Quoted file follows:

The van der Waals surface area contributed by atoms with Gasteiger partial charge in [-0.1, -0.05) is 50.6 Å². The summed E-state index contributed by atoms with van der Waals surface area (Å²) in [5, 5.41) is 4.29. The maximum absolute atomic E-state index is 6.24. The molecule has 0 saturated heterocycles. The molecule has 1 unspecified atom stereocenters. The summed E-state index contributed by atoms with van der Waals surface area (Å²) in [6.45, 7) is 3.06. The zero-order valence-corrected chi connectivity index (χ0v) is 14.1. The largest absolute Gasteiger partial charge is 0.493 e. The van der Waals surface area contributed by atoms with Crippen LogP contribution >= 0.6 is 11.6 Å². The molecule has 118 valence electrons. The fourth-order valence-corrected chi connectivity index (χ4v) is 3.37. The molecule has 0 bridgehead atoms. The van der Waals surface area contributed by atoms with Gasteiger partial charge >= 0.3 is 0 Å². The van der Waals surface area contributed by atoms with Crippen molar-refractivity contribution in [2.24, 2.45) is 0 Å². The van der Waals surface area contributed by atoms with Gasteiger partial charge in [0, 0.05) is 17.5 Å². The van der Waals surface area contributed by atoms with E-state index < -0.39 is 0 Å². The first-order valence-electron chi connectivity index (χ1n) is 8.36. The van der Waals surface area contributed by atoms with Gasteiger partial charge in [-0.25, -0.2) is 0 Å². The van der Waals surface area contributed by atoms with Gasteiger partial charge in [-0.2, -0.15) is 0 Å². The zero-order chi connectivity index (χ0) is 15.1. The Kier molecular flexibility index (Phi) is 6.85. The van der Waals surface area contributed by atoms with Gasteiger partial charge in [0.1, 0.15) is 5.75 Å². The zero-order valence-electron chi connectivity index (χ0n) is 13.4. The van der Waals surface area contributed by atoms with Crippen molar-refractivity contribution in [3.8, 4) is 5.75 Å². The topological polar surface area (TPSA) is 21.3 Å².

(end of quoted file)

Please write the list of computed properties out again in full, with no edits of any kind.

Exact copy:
The van der Waals surface area contributed by atoms with Gasteiger partial charge in [-0.1, -0.05) is 50.6 Å². The summed E-state index contributed by atoms with van der Waals surface area (Å²) in [5, 5.41) is 4.29. The maximum absolute atomic E-state index is 6.24. The molecule has 0 saturated heterocycles. The molecule has 1 unspecified atom stereocenters. The summed E-state index contributed by atoms with van der Waals surface area (Å²) in [6.45, 7) is 3.06. The zero-order valence-corrected chi connectivity index (χ0v) is 14.1. The largest absolute Gasteiger partial charge is 0.493 e. The van der Waals surface area contributed by atoms with Crippen LogP contribution >= 0.6 is 11.6 Å². The molecule has 118 valence electrons. The fourth-order valence-corrected chi connectivity index (χ4v) is 3.37. The molecule has 0 bridgehead atoms. The van der Waals surface area contributed by atoms with Gasteiger partial charge >= 0.3 is 0 Å². The van der Waals surface area contributed by atoms with Crippen molar-refractivity contribution in [2.24, 2.45) is 0 Å². The van der Waals surface area contributed by atoms with Gasteiger partial charge in [0, 0.05) is 17.5 Å². The van der Waals surface area contributed by atoms with E-state index < -0.39 is 0 Å². The first-order valence-electron chi connectivity index (χ1n) is 8.36. The van der Waals surface area contributed by atoms with Gasteiger partial charge in [-0.25, -0.2) is 0 Å². The van der Waals surface area contributed by atoms with Gasteiger partial charge in [-0.2, -0.15) is 0 Å². The zero-order chi connectivity index (χ0) is 15.1. The Kier molecular flexibility index (Phi) is 6.85. The van der Waals surface area contributed by atoms with Gasteiger partial charge in [0.1, 0.15) is 5.75 Å². The zero-order valence-electron chi connectivity index (χ0n) is 13.4. The van der Waals surface area contributed by atoms with Crippen molar-refractivity contribution in [3.8, 4) is 5.75 Å². The topological polar surface area (TPSA) is 21.3 Å².